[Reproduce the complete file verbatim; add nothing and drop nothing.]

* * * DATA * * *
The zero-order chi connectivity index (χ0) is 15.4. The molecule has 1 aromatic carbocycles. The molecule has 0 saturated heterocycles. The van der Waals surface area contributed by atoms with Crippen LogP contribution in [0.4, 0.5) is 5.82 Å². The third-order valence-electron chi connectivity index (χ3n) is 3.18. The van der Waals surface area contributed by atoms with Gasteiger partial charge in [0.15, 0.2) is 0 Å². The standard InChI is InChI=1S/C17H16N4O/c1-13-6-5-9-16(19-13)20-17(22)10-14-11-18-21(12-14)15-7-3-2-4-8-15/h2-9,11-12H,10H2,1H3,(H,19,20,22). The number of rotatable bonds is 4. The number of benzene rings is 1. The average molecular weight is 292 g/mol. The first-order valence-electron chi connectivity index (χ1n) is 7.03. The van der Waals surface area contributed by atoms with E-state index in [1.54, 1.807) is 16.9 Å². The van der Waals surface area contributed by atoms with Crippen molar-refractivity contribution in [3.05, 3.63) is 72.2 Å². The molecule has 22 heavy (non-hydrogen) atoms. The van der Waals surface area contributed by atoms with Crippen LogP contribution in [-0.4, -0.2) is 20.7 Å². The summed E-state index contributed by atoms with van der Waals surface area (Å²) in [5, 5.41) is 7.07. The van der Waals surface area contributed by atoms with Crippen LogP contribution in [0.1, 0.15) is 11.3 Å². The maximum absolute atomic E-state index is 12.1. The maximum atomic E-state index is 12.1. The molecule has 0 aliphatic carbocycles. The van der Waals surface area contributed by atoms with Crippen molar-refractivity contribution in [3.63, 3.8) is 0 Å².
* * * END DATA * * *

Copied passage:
The zero-order chi connectivity index (χ0) is 15.4. The molecule has 1 aromatic carbocycles. The molecule has 0 saturated heterocycles. The van der Waals surface area contributed by atoms with Crippen LogP contribution in [0.4, 0.5) is 5.82 Å². The third-order valence-electron chi connectivity index (χ3n) is 3.18. The van der Waals surface area contributed by atoms with Gasteiger partial charge in [0.15, 0.2) is 0 Å². The standard InChI is InChI=1S/C17H16N4O/c1-13-6-5-9-16(19-13)20-17(22)10-14-11-18-21(12-14)15-7-3-2-4-8-15/h2-9,11-12H,10H2,1H3,(H,19,20,22). The number of rotatable bonds is 4. The number of benzene rings is 1. The average molecular weight is 292 g/mol. The first-order valence-electron chi connectivity index (χ1n) is 7.03. The van der Waals surface area contributed by atoms with E-state index in [1.54, 1.807) is 16.9 Å². The van der Waals surface area contributed by atoms with Crippen molar-refractivity contribution in [3.05, 3.63) is 72.2 Å². The molecule has 22 heavy (non-hydrogen) atoms. The van der Waals surface area contributed by atoms with Crippen LogP contribution in [-0.4, -0.2) is 20.7 Å². The summed E-state index contributed by atoms with van der Waals surface area (Å²) in [5, 5.41) is 7.07. The van der Waals surface area contributed by atoms with Crippen LogP contribution in [0.1, 0.15) is 11.3 Å². The maximum absolute atomic E-state index is 12.1. The maximum atomic E-state index is 12.1. The molecule has 0 aliphatic carbocycles. The van der Waals surface area contributed by atoms with Crippen molar-refractivity contribution in [3.63, 3.8) is 0 Å².